The 13 WNBA players who've surprised me most this season

Plus, some merch news.

Hi, it’s me, Matt Ellentuck.

~ First, some news ~

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~ Ok, now let’s go back to sports ~

With the regular season almost wrapped up, I think it’s time to talk about the players who’ve surprised me the most with breakout performances. Remember, this bubble season wasn’t easy for anyone. The pandemic complicated training routines and schedules, teams were without key players due to opt-outs, injuries were frequent, and the fight for social justice was on everyone’s mind. It’s important think about that when comparing any coach or player’s performance from last year to this one.

But there have been a handful of players who’ve broken out and showed they deserve bigger roles next year and beyond after finally getting minutes to shine.

Here’s one player from each team (and two from the Sky) who’ve surprised me most this year, alphabetized by last name.

Julie Allemand, Indiana Fever

The 2020 WNBA rookie class is incredibly impressive, and Allemand is a big part of why. Yes, she’s 24 years old (a bit older than a typical first-year player since she was drafted in 2016), but she’s a third-round pick playing 33 minutes per game. She’s scoring eight points, six assists and four rebounds, and making 46 percent of her four three-point attempts per night. She immediately became Indiana’s lead guard, and now they’re fighting for a playoff spot.

The Fever can’t feel great watching someone they could’ve picked in this year’s draft, Chennedy Carter, look like an all-world point guard, but they must feel a helluva lot better watching Allemand acclimate to WNBA basketball so quickly.

Seimone Augustus, Los Angeles Sparks

I’m an absolute clown for thinking Augustus would be a bench-warmer in L.A. just there to give guidance to the younger players around her. Augustus has game left, and she should get playing time in the playoffs. In the bubble, she’s scoring seven points per game in 15 minutes, draining 54 percent of her shots. She’s made 10 out of 18 threes, too.

Is Augustus the take-over wing she was in her prime? No. But does she have a whole lot more left in the tank? Yeah! That’s something we couldn’t say with confidence last year.

Kahleah Copper, Chicago Sky

The Sky’s 2017 Elena Delle Donne trade looks a little bit better because of how well Copper has developed. After scoring just seven points per game for the last three years, the 6’1 guard is scoring 16 points per game along with five rebounds and two assists. She’s making a career-high 51 percent of her shots and 40 percent of three, three-point attempts per night.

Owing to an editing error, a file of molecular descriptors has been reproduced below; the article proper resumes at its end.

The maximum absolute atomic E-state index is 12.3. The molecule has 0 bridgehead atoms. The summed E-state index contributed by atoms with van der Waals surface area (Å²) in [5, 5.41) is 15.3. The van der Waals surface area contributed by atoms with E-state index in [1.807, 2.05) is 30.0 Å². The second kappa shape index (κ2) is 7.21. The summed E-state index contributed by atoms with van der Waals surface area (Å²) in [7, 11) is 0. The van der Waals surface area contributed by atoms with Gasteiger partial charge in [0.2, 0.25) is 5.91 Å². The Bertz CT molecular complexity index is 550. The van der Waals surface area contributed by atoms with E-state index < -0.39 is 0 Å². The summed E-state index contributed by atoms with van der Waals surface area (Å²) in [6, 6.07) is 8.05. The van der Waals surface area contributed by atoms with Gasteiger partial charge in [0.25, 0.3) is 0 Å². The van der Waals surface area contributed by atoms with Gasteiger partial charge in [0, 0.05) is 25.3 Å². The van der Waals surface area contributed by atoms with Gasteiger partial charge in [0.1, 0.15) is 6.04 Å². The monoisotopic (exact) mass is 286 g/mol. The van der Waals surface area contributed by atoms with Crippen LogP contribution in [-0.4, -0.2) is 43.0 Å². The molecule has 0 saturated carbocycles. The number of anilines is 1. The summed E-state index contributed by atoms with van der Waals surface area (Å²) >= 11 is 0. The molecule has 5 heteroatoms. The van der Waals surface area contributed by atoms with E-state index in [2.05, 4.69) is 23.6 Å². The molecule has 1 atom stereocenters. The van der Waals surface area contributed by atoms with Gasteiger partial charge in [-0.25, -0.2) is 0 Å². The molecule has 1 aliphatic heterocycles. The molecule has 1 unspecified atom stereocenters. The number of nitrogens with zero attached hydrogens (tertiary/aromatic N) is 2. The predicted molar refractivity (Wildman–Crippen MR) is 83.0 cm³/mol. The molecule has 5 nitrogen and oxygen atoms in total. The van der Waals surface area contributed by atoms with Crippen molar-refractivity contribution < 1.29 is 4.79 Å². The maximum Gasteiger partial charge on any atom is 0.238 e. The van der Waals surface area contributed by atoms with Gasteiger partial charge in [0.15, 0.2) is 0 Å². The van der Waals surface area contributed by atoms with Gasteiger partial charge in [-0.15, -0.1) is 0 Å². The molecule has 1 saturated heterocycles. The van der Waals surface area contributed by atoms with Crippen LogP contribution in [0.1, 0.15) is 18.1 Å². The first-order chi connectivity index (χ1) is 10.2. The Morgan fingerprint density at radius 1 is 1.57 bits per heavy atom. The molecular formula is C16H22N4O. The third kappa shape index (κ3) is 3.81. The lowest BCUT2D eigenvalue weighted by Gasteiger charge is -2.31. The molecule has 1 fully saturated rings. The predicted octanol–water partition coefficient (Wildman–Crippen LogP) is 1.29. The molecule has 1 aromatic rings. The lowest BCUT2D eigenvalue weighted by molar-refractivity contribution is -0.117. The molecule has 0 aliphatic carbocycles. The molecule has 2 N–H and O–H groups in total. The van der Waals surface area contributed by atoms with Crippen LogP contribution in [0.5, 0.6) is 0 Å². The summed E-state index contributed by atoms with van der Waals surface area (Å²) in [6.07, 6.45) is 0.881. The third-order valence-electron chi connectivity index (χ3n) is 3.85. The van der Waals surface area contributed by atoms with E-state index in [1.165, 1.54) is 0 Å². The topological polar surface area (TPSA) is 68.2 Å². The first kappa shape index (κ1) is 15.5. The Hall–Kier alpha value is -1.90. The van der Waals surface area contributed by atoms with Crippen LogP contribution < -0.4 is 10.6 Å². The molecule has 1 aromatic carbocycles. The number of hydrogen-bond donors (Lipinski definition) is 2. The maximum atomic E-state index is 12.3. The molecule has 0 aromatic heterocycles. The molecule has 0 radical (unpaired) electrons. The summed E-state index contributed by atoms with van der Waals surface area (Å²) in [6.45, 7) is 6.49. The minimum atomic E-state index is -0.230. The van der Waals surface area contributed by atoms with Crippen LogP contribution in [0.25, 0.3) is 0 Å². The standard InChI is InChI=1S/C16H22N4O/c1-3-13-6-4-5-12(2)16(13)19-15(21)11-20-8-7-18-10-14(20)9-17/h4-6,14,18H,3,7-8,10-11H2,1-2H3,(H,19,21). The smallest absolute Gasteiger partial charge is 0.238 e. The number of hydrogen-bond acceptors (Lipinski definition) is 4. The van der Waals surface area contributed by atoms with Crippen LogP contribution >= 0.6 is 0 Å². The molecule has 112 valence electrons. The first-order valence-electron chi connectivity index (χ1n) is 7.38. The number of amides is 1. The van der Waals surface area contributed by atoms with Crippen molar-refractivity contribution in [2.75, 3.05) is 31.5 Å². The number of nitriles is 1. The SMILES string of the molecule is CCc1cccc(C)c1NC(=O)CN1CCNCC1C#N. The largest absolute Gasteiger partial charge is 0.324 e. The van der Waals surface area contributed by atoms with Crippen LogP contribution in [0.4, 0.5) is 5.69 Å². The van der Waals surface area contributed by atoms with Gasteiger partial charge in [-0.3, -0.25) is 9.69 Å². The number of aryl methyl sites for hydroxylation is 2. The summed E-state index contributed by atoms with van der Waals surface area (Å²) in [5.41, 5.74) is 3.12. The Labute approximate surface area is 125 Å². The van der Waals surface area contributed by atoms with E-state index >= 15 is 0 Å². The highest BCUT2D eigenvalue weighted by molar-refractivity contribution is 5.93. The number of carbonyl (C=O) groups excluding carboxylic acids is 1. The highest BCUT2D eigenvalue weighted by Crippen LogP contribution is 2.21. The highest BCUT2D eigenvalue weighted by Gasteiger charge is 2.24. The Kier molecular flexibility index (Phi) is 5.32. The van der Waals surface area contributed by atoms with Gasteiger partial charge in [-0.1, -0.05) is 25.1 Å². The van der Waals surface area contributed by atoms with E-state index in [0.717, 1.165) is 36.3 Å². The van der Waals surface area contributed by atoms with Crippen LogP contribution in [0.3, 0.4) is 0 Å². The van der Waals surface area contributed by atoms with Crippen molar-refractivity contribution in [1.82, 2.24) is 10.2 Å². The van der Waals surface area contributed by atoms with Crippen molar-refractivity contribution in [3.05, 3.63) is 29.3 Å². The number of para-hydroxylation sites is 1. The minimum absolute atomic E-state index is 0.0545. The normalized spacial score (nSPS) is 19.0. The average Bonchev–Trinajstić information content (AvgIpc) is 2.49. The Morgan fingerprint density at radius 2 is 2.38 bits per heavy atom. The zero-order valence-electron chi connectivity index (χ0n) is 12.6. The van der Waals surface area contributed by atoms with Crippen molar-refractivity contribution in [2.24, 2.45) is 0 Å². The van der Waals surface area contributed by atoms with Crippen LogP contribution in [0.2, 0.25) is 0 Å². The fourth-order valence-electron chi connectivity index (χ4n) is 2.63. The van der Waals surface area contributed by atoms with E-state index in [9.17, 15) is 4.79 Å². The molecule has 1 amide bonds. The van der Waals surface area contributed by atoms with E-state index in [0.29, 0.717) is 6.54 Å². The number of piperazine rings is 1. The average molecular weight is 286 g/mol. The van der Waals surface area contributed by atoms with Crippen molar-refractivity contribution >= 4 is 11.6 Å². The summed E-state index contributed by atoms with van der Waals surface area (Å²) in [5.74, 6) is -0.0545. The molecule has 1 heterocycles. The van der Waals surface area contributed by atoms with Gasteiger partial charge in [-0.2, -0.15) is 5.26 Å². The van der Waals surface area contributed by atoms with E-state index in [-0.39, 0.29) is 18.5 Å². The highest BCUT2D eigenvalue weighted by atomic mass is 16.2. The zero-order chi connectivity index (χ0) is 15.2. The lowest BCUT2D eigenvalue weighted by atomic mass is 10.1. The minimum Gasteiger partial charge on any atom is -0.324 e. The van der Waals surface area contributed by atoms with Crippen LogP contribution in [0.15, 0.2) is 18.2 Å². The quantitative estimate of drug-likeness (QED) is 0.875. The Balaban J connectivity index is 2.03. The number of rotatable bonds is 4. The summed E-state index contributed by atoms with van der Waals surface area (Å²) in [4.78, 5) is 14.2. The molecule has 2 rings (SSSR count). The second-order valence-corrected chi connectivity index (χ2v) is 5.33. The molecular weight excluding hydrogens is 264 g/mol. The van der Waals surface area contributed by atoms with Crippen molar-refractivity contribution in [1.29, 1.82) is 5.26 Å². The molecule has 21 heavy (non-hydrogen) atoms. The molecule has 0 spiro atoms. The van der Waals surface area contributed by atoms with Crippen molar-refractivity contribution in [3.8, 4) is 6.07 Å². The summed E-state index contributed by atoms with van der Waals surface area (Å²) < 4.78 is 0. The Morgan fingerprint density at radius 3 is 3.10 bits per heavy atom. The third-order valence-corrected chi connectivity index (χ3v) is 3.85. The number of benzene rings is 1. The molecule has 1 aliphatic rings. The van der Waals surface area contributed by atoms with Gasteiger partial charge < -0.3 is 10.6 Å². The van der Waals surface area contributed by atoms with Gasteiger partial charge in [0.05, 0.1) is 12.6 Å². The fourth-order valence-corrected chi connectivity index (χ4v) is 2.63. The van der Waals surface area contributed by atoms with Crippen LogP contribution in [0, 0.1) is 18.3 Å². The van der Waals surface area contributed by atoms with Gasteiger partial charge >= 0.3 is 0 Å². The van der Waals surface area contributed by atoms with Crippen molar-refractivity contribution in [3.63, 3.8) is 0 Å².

Copper’s a huge reason that Chicago’s stayed in contention despite the injuries to Diamond DeShields and Azura Stevens. Without her slashing abilities, the Sky probably fall to the bottom tier of playoff teams.

Crystal Dangerfield, Minnesota Lynx

If you claim to have had Dangerfield at the top of your Rookie of the Year list, you’re either an absolute liar or Crystal’s family member. We knew Dangerfield’s talent as one of the best guards for one of the best college teams in the country, but it’s been incredible to watch the 5’5 guard’s game translate as well as it has to the pro level. (And no, even if Sabrina Ionescu, Carter and Satou Sabally hadn’t been injured, we’d still be talking about Dangerfield in the ROY conversation.)

Dangerfield’s frozen defenders off the dribble since the very first game of the season. It didn’t take her very long to earn a starting spot for the Lynx. She’s averaging 16 points on 46 percent shooting (35 percent from range on five attempts) and dishing three assists per night.

The Lynx don’t post an 11-5 record through 16 games despite injuries to Sylvia Fowles and Karima Christmas-Kelly without Napheesa Collier’s launch into superstardom, AND Dangerfield’s unreal rookie breakout.

I can’t believe she was a second-round pick.

Bria Hartley, Phoenix Mercury

It’s me, the clown again. Ok, I wasn’t alone in calling Hartley’s contract one of the worst of the 2020 offseason, but credit Phoenix, because she had a great year before tearing her ACL.

A year after scoring just 10 points on 38 percent shooting from the field (33 percent from distance), she scored 15 per night on 42 percent shooting overall, and, most impressively, shot 39 percent from range on five attempts per night. Hartley was a pick-and-roll machine, roaming off Brittney Griner’s screens, and haunting defenses as a threat just as great as Diana Taurasi and Skylar Diggins-Smith off the bounce.

It’s amazing how moving to a different team can change a player, and I hope she recovers in time for next season.

These numbers per Synergy:

2019: On 86 possessions as the ball-handler in pick-and-rolls, she scored .64 points per 100 possessions. That ranked in just the 33rd percentile league-wide.

2020: On 81 possessions as the ball-handler in pick-and-rolls, she scored .89 points per 100 possessions. That ranks in the 59th percentile league-wide.

Myisha Hines-Allen, Washington Mystics

All of us in D.C. knew that Hines-Allen was super talented and just buried behind a bunch of other super-talented championship-caliber pieces in 2019. But I’m not sure how many of us thought she was going to be this good.